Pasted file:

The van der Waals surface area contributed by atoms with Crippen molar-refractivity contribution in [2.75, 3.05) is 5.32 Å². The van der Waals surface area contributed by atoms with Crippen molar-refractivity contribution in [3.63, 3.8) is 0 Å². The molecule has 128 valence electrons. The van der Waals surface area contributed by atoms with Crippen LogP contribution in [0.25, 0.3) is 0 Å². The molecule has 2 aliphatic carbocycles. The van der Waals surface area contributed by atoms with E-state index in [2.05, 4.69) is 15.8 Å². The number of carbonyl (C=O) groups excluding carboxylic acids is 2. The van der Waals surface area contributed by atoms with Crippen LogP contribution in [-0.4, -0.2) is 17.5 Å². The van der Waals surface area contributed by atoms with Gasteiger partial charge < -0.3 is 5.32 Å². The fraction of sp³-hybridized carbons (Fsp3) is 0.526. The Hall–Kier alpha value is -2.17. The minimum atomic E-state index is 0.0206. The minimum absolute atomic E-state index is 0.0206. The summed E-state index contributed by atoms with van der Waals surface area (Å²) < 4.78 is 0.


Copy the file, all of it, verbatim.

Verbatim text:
The van der Waals surface area contributed by atoms with Crippen molar-refractivity contribution in [2.75, 3.05) is 5.32 Å². The van der Waals surface area contributed by atoms with Crippen molar-refractivity contribution in [3.63, 3.8) is 0 Å². The molecule has 128 valence electrons. The van der Waals surface area contributed by atoms with Crippen LogP contribution in [0.25, 0.3) is 0 Å². The molecule has 2 aliphatic carbocycles. The van der Waals surface area contributed by atoms with E-state index in [2.05, 4.69) is 15.8 Å². The number of carbonyl (C=O) groups excluding carboxylic acids is 2. The van der Waals surface area contributed by atoms with Crippen LogP contribution in [-0.4, -0.2) is 17.5 Å². The van der Waals surface area contributed by atoms with Gasteiger partial charge < -0.3 is 5.32 Å². The fraction of sp³-hybridized carbons (Fsp3) is 0.526. The Hall–Kier alpha value is -2.17. The minimum atomic E-state index is 0.0206. The minimum absolute atomic E-state index is 0.0206. The summed E-state index contributed by atoms with van der Waals surface area (Å²) < 4.78 is 0.